Pretoria – President Cyril Ramaphosa on Sunday said South African would close its borders from Wednesday to all foreigners from countries highly impacted by the coronavirus pandemic.
Visas will be refused to anyone who has visited a high-risk country in the last 20 days, and 35 of the country’s 53 land ports will also be shut as of Monday.
“We are imposing a travel ban on foreign nationals from high-risk countries such as Italy, Iran, South Korea, Spain, Germany, the United States, the United Kingdom and China from 18 March 2020,” Ramaphosa said in an address to the nation.
The president also announced the closure of schools for around three weeks from Wednesday.
Public gatherings of more than 100 people will be been banned and mass celebrations cancelled to limit contact.
“Given the scale and the speed at which the virus is spreading, it is now clear that no country is immune from the disease or will be spared its severe impact,” said Ramaphosa, who declared a “national state of disaster”.
To date 61 people in South Africa have tested positive for novel coronavirus — the second-highest number of cases in Africa after Egypt, which has reported 110 so far.
The number of infections more than doubled over the weekend with 37 new cases announced.
Around 50 of South Africa’s coronavirus patients had recently travelled abroad.
Most came from Europe, the new epicentre of the virus, while others had returned from the United States and the Middle East.
But Ramaphosa suggested the latest confirmed cases had contracted the virus in South Africa.
“Initially, it was people who had travelled out of the country, especially from Italy,” he said.
“It is concerning that we are now dealing with internal transmission of the virus.”
Sub-Saharan Africa has so far escaped the worst of the pandemic, which has infected more than 160,000 people worldwide and killed over 6,000.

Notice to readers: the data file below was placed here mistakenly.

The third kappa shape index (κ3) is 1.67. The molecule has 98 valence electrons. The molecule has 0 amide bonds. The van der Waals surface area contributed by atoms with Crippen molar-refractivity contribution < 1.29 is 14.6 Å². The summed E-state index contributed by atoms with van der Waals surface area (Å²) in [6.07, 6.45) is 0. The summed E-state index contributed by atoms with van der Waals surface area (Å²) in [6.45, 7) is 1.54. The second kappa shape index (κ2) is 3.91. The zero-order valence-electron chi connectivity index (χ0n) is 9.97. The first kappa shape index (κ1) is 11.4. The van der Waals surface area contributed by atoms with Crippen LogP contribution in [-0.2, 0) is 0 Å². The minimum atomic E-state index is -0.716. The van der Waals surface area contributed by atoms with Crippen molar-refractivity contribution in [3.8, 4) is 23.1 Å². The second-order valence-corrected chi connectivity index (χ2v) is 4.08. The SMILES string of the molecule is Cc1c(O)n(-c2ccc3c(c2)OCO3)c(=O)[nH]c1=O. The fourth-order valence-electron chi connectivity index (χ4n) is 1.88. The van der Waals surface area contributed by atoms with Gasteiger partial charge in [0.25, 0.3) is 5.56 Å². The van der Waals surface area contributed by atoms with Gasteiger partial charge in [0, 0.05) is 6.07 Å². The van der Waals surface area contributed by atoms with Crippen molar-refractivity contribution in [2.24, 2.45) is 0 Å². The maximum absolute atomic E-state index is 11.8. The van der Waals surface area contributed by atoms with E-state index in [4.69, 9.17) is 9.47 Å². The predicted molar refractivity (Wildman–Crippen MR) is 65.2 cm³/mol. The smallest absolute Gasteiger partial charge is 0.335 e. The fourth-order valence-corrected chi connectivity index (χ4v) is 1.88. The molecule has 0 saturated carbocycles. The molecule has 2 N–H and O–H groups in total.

The region has recorded just over 100 cases in more than 20 countries, almost all of which were imported from the West.
But numbers have been creeping up fast, prompting several African leaders to roll out measures to limit infections.
Kenya blocked entry to all except citizens and residents on Sunday as the number of confirmed cases rose to three.
Governments across the continent have banned public gatherings, shut schools and restricted travel from areas hit by the pandemic.
South Africa’s new measures are bad news for tourism, which is a major foreign exchange earner and contributes to 10 percent of GDP.
The industry already suffered a blow after Beijing blocked overseas tours from China, where coronavirus was first detected in December.
“These losses are still going to increase,” Tourism Minister Mmamoloko Kubayi-Ngubane warned last week, when travel bans had not yet been implemented.
“Whatever happens, the truth of this situation is the virus will have a negative impact on the tourism sector.”
More than half the tourists that visited South Africa from overseas in December came from Europe, according to government statistics, followed by the US and Asia.